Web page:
where xd is tagged if d is. Let ypθq be the tuple of all truncated generic jetsu uxpdq with d the θ-weight of X in Y. Hence, with this notation, the defining equations of ∇nθW are

G1puypθqq ” ¨ ¨ ¨ ” Gspuypθqq ” 0 mod ξn

and xi “ 0 for i ă d or i ě n. Consider the change of variables τθ given by xi ÞÑ xi´d, for all i ě d (preserving any tagging), so that ξθy “ τu θpypθqq.u Applying τθ, we get isomorphic equations

τθpG1pypθqqq ” ¨ ¨ ¨ ” τu θpGspuypθqqq ” 0 mod ξn and ypn ´ θq “ 0,

from which the claim now easily follows. 

The second set of equations in (3.2), namely that all xi“ 0 for i ě n ´ d6, are called the initial conditions, whereas the first conditions will be called the formal jet equations.

(11)

Example 3.2. Recall that ρW,n: ∇nW Ñ W is the canonical projection of the jet scheme onto the base scheme. Let us calculate the fiber ρ´1W,npOq of the origin. If G1 “ ¨ ¨ ¨ “ Gs “ 0 are the equations defining W , then ∇nW is given by the equations Gipuyq ” 0 mod ξn, and ρ´1W,npOq is the closed subscheme given by Y “ 0 (recall that Y “ y0), that is to say,

(3.3) ρ´1W,npOq “ ∇n1W.

Definition 3.3. Given θ P Nm7 , define the θ-twisted motivic Igusa-zeta series of W to be

IguθWptq :“

ÿ8 n“0

r∇nθW stn.

Hence, IguW is just the case in which the twist is zero.

As we shall see, for inductive arguments to go through, we will show that all twisted motivic Igusa-zeta series are rational.

Frobenius transforms

Assume that κ has characteristic p. Given a closed subscheme W ⊆ Amκ

with defining equations G1 “ ¨ ¨ ¨ “ Gs “ 0, its q-th Frobenius transform Wpqq, is the closed subscheme with equations Gq1 “ ¨ ¨ ¨ “ Gqs “ 0, where q is some positive power of p. One easily verifies that Wpqq is well-defined, that is to say, independent from the choice of defining equations. The next result calculates the directed jet scheme of a Frobenius transform:

Lemma 3.4. Given a closed subscheme W ⊆ Amκ over a field κ of charac- teristic p ą 0, a power q of p, and a tuple θ P Nm7 , we have an equality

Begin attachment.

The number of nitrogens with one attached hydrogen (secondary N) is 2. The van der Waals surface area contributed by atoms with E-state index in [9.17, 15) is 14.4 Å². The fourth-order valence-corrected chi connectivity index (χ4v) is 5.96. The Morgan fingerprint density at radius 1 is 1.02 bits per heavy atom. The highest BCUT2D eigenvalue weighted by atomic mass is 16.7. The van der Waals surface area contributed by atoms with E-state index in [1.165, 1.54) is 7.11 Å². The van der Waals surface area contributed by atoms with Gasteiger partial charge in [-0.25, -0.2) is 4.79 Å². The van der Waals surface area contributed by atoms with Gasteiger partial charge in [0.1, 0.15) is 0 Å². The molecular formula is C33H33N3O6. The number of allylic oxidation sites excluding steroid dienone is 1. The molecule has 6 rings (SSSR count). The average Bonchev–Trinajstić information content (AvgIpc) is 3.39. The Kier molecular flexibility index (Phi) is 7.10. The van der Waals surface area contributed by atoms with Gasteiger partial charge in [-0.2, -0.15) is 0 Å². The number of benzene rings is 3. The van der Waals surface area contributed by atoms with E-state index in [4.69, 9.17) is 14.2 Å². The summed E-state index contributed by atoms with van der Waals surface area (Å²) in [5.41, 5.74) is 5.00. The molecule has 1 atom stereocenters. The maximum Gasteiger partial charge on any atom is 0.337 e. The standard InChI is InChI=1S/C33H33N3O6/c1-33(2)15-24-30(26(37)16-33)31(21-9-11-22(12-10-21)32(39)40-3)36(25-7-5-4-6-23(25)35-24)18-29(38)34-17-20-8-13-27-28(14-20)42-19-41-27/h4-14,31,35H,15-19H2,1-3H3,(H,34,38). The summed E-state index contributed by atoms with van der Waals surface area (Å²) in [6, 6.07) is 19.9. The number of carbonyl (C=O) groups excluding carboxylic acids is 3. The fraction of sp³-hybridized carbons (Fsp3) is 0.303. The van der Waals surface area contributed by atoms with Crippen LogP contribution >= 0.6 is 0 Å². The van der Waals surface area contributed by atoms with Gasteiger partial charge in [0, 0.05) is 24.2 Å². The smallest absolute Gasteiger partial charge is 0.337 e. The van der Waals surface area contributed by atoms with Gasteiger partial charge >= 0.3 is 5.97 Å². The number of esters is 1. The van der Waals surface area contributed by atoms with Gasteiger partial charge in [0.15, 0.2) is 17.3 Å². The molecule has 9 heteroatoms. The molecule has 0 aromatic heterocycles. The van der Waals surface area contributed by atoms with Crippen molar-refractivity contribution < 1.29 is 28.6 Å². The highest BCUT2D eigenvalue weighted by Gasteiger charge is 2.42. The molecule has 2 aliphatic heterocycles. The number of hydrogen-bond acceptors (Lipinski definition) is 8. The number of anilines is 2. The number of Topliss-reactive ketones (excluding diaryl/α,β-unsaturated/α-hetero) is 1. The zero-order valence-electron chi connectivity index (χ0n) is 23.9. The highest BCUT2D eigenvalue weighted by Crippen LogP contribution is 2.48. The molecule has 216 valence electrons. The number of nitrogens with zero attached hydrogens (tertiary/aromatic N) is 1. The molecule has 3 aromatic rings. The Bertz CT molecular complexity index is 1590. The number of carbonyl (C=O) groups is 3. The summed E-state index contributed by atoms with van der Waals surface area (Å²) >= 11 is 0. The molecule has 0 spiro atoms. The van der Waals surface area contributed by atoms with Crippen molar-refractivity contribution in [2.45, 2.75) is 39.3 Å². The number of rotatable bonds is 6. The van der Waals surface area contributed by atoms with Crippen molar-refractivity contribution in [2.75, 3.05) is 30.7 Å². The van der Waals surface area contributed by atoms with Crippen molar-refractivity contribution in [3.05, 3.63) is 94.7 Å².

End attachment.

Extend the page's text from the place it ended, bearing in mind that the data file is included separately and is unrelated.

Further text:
r∇nθWpqqs “ r∇rθn

qsW s ¨ Lmpn´rnqsq in GrpVarκq, for all n.

Proof. Let G1pYq “ ¨ ¨ ¨ “ GspYq “ 0 be the equations of W , so that Gq1 “ ¨ ¨ ¨ “ Gqs “ 0 are the equations of Wpqq. By (3.2), the defining jet equations of ∇nθWpqq are

Gq1θyq ” ¨ ¨ ¨ ” Gu qsθuyq ” 0 mod ξn,

(12)

whereas the initial conditions are xi“ 0 for i ě n ´ degθpXq and all variables X in Y. Expanding each Gkθyq “u ř

lgklpyqξl, the jet equations become ÿ

l

gklpyqqξql” 0 mod ξn k “ 1, . . . , s.

With a :“ rnqs, these equations are equivalent with the condition that all gklqpyq “ 0 for l ă a and k “ 1, . . . , s. Note that these equations do not involve any of the variables from the initial conditions, that is to say, the ypn ´ θq. Therefore, in GrpVarκq, since we may take radicals, their class is the same as the class of the equations gklpyq “ 0 for l ă a and the same initial conditions. On the other hand, by the same argument, the former are equivalent to the jet equations G1θyq ” ¨ ¨ ¨ ” Gu sθyq ” 0 mod ξu a, that is to say, the jet equations of ∇aθW . So remains to count the number of free variables that remain after imposing the initial conditions ypa ´ θq “ 0 for the a-th jet, namely mpn ´ aq, whence the assertion.  Corollary 3.5. Given a closed subscheme W ⊆ Amκ over a field κ of characteristic p ą 0, a power q of p, and a tuple θ P Nm7 , we have a functional equation among power series